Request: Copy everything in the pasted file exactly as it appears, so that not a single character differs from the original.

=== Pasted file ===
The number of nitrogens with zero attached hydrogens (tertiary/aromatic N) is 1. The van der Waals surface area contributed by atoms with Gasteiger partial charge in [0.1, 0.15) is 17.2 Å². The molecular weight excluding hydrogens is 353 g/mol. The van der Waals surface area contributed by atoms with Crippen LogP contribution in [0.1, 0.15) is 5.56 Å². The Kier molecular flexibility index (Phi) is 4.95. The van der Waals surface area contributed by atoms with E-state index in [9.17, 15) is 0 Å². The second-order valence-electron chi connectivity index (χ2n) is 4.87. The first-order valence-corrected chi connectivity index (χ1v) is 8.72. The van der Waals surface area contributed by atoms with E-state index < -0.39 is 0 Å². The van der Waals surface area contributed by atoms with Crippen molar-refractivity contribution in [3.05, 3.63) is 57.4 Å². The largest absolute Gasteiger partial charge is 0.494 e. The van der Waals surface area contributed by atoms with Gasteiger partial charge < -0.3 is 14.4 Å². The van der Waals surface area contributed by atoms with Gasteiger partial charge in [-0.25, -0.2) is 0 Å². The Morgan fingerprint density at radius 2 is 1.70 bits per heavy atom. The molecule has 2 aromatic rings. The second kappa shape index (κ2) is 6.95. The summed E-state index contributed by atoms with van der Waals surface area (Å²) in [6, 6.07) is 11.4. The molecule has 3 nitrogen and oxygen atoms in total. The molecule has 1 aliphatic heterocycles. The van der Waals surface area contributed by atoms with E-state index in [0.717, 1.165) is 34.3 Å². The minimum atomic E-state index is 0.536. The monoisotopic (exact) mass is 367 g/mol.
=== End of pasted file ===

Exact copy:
The number of nitrogens with zero attached hydrogens (tertiary/aromatic N) is 1. The van der Waals surface area contributed by atoms with Gasteiger partial charge in [0.1, 0.15) is 17.2 Å². The molecular weight excluding hydrogens is 353 g/mol. The van der Waals surface area contributed by atoms with Crippen LogP contribution in [0.1, 0.15) is 5.56 Å². The Kier molecular flexibility index (Phi) is 4.95. The van der Waals surface area contributed by atoms with E-state index in [9.17, 15) is 0 Å². The second-order valence-electron chi connectivity index (χ2n) is 4.87. The first-order valence-corrected chi connectivity index (χ1v) is 8.72. The van der Waals surface area contributed by atoms with E-state index < -0.39 is 0 Å². The van der Waals surface area contributed by atoms with Crippen molar-refractivity contribution in [3.05, 3.63) is 57.4 Å². The largest absolute Gasteiger partial charge is 0.494 e. The van der Waals surface area contributed by atoms with Gasteiger partial charge < -0.3 is 14.4 Å². The van der Waals surface area contributed by atoms with Gasteiger partial charge in [-0.25, -0.2) is 0 Å². The Morgan fingerprint density at radius 2 is 1.70 bits per heavy atom. The molecule has 2 aromatic rings. The second kappa shape index (κ2) is 6.95. The summed E-state index contributed by atoms with van der Waals surface area (Å²) in [6, 6.07) is 11.4. The molecule has 3 nitrogen and oxygen atoms in total. The molecule has 1 aliphatic heterocycles. The van der Waals surface area contributed by atoms with E-state index in [0.717, 1.165) is 34.3 Å². The minimum atomic E-state index is 0.536. The monoisotopic (exact) mass is 367 g/mol.